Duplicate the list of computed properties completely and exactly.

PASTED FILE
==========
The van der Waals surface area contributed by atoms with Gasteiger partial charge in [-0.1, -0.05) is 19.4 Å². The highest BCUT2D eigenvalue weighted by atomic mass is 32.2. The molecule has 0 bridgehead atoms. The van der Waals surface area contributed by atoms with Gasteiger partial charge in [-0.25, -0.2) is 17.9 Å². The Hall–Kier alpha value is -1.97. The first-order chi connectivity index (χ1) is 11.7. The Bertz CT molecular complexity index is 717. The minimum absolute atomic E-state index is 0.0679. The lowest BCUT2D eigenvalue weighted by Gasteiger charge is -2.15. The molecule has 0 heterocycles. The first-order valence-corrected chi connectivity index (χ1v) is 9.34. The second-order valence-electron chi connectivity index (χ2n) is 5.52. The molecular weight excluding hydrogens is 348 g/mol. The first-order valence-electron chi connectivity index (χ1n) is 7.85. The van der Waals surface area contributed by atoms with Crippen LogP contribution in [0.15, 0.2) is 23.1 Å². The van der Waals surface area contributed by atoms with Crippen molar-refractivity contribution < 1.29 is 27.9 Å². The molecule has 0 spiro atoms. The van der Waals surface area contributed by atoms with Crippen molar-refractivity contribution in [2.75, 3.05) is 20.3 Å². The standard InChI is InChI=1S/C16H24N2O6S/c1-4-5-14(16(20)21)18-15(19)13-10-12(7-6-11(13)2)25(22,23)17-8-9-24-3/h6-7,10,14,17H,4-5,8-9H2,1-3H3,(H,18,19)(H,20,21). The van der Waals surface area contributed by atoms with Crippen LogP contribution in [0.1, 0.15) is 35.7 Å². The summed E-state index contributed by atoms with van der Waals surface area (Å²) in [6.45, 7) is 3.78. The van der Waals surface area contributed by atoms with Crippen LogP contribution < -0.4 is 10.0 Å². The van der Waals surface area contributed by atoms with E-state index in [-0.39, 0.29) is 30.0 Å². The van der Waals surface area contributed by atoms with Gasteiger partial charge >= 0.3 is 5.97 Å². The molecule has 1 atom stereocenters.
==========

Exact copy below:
The van der Waals surface area contributed by atoms with Gasteiger partial charge in [-0.1, -0.05) is 19.4 Å². The highest BCUT2D eigenvalue weighted by atomic mass is 32.2. The molecule has 0 bridgehead atoms. The van der Waals surface area contributed by atoms with Gasteiger partial charge in [-0.25, -0.2) is 17.9 Å². The Hall–Kier alpha value is -1.97. The first-order chi connectivity index (χ1) is 11.7. The Bertz CT molecular complexity index is 717. The minimum absolute atomic E-state index is 0.0679. The lowest BCUT2D eigenvalue weighted by Gasteiger charge is -2.15. The molecule has 0 heterocycles. The first-order valence-corrected chi connectivity index (χ1v) is 9.34. The second-order valence-electron chi connectivity index (χ2n) is 5.52. The molecular weight excluding hydrogens is 348 g/mol. The first-order valence-electron chi connectivity index (χ1n) is 7.85. The van der Waals surface area contributed by atoms with Crippen LogP contribution in [0.15, 0.2) is 23.1 Å². The van der Waals surface area contributed by atoms with Crippen molar-refractivity contribution < 1.29 is 27.9 Å². The molecule has 0 spiro atoms. The van der Waals surface area contributed by atoms with Crippen molar-refractivity contribution in [2.75, 3.05) is 20.3 Å². The standard InChI is InChI=1S/C16H24N2O6S/c1-4-5-14(16(20)21)18-15(19)13-10-12(7-6-11(13)2)25(22,23)17-8-9-24-3/h6-7,10,14,17H,4-5,8-9H2,1-3H3,(H,18,19)(H,20,21). The van der Waals surface area contributed by atoms with Crippen LogP contribution in [0.1, 0.15) is 35.7 Å². The summed E-state index contributed by atoms with van der Waals surface area (Å²) in [6.45, 7) is 3.78. The van der Waals surface area contributed by atoms with Crippen LogP contribution < -0.4 is 10.0 Å². The van der Waals surface area contributed by atoms with E-state index in [-0.39, 0.29) is 30.0 Å². The van der Waals surface area contributed by atoms with Gasteiger partial charge >= 0.3 is 5.97 Å². The molecule has 1 atom stereocenters.